An Analysis of Filipino President Duterte's War On Drugs | Link TV
People all over the world are confronting traditional norms around gender and sexuality that are difficult to break.
Artists and activists are using different forms of storytelling to raise awareness and connect people to social issues around the world.
The future of our communities lies in protecting our most vulnerable yet most resilient members: our children.
The global fight for health starts with education, and for many communities around the world this means removing the stigma associated with disease and mental illness.
A government program to expand the country's forest reserves in Uganda comes at a high human cost.
Many communities around the world see disease and mental illness not as something to be treated, but as something to be feared. As a result, many suffering from curable conditions are stigmatized within their communities. But through education and organizing, some people are challenging these stigmas and addressing previously taboo health issues.
In the name of environmental restoration, the Ugandan government is expanding the country’s forest reserves in order to sell into the global carbon credit market. But this program comes at a high human cost as the state is displacing long established villages, forcing people to relocate, and jailing those opposing the program.
Rio de Janeiro has experienced several waves of development in the past century. For Altair Guimaraes the changes have affected him directly. Brought up in a favela, he has been evicted three times as a result of Rio’s developments. As Brazil tries to gain global recognition and increase tourism, locals like Altair are forced to relocate despite property titles. Now, their struggles are becoming a symbol of a global phenomenon.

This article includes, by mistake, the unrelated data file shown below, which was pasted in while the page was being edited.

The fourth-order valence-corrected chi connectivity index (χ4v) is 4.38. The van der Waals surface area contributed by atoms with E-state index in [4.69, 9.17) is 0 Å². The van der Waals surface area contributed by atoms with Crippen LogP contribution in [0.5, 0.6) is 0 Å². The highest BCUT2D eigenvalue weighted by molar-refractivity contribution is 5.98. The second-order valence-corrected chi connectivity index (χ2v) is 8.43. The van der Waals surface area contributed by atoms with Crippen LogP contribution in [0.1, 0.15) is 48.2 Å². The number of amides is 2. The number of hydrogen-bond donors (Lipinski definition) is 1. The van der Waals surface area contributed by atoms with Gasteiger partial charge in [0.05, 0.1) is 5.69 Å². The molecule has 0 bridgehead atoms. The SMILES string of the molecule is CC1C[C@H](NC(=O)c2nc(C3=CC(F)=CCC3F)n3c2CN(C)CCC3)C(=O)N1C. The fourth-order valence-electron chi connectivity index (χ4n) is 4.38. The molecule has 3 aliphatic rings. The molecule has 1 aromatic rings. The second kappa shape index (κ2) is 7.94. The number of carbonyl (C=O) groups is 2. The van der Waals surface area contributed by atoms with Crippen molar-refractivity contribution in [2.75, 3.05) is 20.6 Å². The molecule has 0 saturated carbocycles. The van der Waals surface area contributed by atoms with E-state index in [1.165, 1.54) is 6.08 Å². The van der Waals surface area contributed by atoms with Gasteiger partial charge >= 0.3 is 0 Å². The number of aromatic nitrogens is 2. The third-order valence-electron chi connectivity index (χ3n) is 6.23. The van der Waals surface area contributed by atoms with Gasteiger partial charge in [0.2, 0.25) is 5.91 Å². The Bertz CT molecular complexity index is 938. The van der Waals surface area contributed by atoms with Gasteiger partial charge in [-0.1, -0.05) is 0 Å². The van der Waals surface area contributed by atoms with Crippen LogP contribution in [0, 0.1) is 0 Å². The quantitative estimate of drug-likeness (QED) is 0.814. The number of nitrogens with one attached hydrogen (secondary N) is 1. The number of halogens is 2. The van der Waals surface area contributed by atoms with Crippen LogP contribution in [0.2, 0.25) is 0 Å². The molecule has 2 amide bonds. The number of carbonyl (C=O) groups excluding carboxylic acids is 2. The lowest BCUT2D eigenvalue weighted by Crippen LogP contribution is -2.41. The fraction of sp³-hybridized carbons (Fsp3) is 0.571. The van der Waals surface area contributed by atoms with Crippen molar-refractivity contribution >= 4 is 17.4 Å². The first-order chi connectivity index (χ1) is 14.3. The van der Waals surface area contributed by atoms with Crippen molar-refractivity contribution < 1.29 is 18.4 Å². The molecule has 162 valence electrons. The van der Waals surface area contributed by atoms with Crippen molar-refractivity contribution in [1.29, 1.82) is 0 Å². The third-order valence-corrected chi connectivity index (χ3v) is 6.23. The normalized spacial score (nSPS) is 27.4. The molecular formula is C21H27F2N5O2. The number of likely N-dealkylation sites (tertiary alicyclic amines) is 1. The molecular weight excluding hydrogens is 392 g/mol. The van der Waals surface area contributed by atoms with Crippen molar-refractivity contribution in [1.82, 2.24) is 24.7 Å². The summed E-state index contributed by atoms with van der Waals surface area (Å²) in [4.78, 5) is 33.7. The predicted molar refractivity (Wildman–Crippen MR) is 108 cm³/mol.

Women from all over the world are trailblazing through gender barriers in difficult and often dangerous environments. They are defying cultural norms and finding ways to pursue their dreams and change their future. The women featured in this episode are giving a new meaning to the term “women’s work.”
The 52-year Colombian civil war is not ending without leaving deep scars. As rebels hand over weapons, an entire generation of Colombians are emerging from the conflict to rebuild their nation. While some are struggling more than others, many citizens are rolling up their sleeves to clear out the ghosts of war.
More than a political buzzword, refugees are real people with real fears driving their decisions, and they take great risks to protect their families. A glimpse into the lives of immigrants living in refugee camps reveals their hunger for human rights and an opportunity to start over.
What You Can Do
Learn more about the topics covered in this episode with the following organizations:
A loving and insightful portrait of two transgender siblings — Luca and Ren — and their parents, set in the changing social climate following the 2016 presidential election.KCET Original
Heather McTeer Toney addresses how we must embrace climate action as the social justice issue of our time, and tear down old stereotypes so that we can build sustainable and resilient alliances to fight effectively together and affirm our common humanity.KCET Original
“5 Broken Cameras” is a deeply personal, first-hand account of life and non-violent resistance in Bil’in, a West Bank village surrounded by Israeli settlements.
Gospel music would not be what it is today if not for the impact left by Los Angeles in the late 60’s and early 70’s, a time defined by political movements across the country.KCET Original